Science Fair Project Encyclopedia
GM GMT platform
Although it may not appear updated much in name, the GMT360, debuting in 2002 with the Oldsmobile Bravada, was an entirely new vehicle architecture from the GMT330 it replaced. It used hydroformed frame rails like the larger GMT800, and was built for GM's Atlas straight engines. The GMT360 (and long-wheelbase GMT370) went on to be one of the most badge-engineered GM products with six different marques represented.
- GMC Envoy XUV
GMT400 frames were built by A.O. Smith Automotive Products , Dana Corporation , and Tower Automotive .
The GMT600 was used in the full-size Chevrolet Express vans.
- Chevrolet Express
- GMC Savanna
It uses three boxed-in hydroformed sections rather than a single long frame. This gives greater flexibility to the platform. A total of four front modules, seven midsections, and four rear sections were created to mix and match for nearly 40 different truck configurations.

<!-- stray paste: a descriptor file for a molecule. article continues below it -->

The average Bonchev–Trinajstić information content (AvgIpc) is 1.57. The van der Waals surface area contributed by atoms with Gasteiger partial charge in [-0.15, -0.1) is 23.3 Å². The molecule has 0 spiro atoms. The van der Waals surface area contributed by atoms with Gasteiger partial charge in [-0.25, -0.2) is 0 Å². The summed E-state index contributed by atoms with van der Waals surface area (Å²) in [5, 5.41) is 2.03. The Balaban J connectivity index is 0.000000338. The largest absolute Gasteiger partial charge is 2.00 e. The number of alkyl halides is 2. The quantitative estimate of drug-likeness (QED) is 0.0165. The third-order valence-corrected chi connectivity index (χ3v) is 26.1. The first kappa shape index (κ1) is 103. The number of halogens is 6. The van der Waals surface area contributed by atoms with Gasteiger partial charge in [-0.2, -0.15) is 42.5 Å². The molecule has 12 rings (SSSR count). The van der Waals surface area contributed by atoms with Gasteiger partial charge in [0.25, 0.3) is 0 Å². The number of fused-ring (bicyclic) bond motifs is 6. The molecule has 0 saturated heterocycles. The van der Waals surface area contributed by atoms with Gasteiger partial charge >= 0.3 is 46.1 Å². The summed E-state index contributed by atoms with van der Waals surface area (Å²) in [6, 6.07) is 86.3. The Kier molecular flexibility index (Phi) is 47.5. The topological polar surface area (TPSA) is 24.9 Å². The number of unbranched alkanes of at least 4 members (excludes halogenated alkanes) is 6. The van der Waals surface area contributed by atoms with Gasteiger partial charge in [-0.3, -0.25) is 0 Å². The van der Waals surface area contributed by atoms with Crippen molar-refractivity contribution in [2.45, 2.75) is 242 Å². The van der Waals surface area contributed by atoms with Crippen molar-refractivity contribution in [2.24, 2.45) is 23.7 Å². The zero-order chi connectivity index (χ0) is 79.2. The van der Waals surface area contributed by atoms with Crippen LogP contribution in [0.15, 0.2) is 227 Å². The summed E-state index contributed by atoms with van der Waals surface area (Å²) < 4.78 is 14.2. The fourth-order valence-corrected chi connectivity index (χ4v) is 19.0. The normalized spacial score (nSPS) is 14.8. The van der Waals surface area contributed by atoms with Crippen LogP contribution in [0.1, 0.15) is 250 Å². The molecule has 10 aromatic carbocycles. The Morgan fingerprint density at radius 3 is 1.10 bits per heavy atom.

The GMT800 platform was introduced in 1999. Frames are manufactured by Magna International in Ramos Arizpe , Coahuila, Mexico and St. Thomas, Ontario, Canada. Final assembly is in Oshawa, Ontario, Pontiac, Michigan, and Fort Wayne, Indiana. The GMT820-based Hummer H2 is built under contract by AM General at a specially-constructed plant in Mishawaka, Indiana, USA.
The updated GMT900 will debut at the 2006 North American International Auto Show. The first GMT900 vehicle will be the next-generation Cadillac Escalade. The GMT900 series will feature standard vehicle stability control and will offer American Axle's "I-Ride" independent suspension module. GMT900 production will begin at GM's Janesville, Wisconsin plant in late 2005.
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